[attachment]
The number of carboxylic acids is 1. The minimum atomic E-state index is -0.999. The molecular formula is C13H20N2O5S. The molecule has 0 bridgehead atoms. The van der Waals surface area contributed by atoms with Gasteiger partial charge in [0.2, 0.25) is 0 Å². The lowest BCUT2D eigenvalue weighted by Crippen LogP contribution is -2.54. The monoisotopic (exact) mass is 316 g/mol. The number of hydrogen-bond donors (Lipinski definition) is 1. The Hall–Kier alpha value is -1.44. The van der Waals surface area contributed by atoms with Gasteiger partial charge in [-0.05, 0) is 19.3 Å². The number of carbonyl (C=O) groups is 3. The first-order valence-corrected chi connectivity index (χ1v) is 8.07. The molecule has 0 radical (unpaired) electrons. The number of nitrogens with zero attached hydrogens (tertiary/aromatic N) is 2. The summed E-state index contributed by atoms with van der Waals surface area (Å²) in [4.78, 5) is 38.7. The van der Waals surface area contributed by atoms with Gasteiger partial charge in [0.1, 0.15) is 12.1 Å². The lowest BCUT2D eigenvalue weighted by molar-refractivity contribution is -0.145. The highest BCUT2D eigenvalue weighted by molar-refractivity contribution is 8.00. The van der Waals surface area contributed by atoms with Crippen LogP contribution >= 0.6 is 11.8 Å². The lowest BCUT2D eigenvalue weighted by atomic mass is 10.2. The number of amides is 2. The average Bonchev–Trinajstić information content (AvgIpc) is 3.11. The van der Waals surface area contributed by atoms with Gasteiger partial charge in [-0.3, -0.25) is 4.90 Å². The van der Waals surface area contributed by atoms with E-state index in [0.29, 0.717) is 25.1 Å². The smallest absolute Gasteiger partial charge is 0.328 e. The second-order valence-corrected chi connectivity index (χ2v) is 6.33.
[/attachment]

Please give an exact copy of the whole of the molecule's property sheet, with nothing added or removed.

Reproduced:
The number of carboxylic acids is 1. The minimum atomic E-state index is -0.999. The molecular formula is C13H20N2O5S. The molecule has 0 bridgehead atoms. The van der Waals surface area contributed by atoms with Gasteiger partial charge in [0.2, 0.25) is 0 Å². The lowest BCUT2D eigenvalue weighted by Crippen LogP contribution is -2.54. The monoisotopic (exact) mass is 316 g/mol. The number of hydrogen-bond donors (Lipinski definition) is 1. The Hall–Kier alpha value is -1.44. The van der Waals surface area contributed by atoms with Gasteiger partial charge in [-0.05, 0) is 19.3 Å². The number of carbonyl (C=O) groups is 3. The first-order valence-corrected chi connectivity index (χ1v) is 8.07. The molecule has 0 radical (unpaired) electrons. The number of nitrogens with zero attached hydrogens (tertiary/aromatic N) is 2. The summed E-state index contributed by atoms with van der Waals surface area (Å²) in [4.78, 5) is 38.7. The van der Waals surface area contributed by atoms with Gasteiger partial charge in [0.1, 0.15) is 12.1 Å². The lowest BCUT2D eigenvalue weighted by molar-refractivity contribution is -0.145. The highest BCUT2D eigenvalue weighted by molar-refractivity contribution is 8.00. The van der Waals surface area contributed by atoms with Crippen LogP contribution >= 0.6 is 11.8 Å². The lowest BCUT2D eigenvalue weighted by atomic mass is 10.2. The number of amides is 2. The average Bonchev–Trinajstić information content (AvgIpc) is 3.11. The van der Waals surface area contributed by atoms with Gasteiger partial charge in [-0.3, -0.25) is 4.90 Å². The van der Waals surface area contributed by atoms with E-state index in [0.29, 0.717) is 25.1 Å². The smallest absolute Gasteiger partial charge is 0.328 e. The second-order valence-corrected chi connectivity index (χ2v) is 6.33.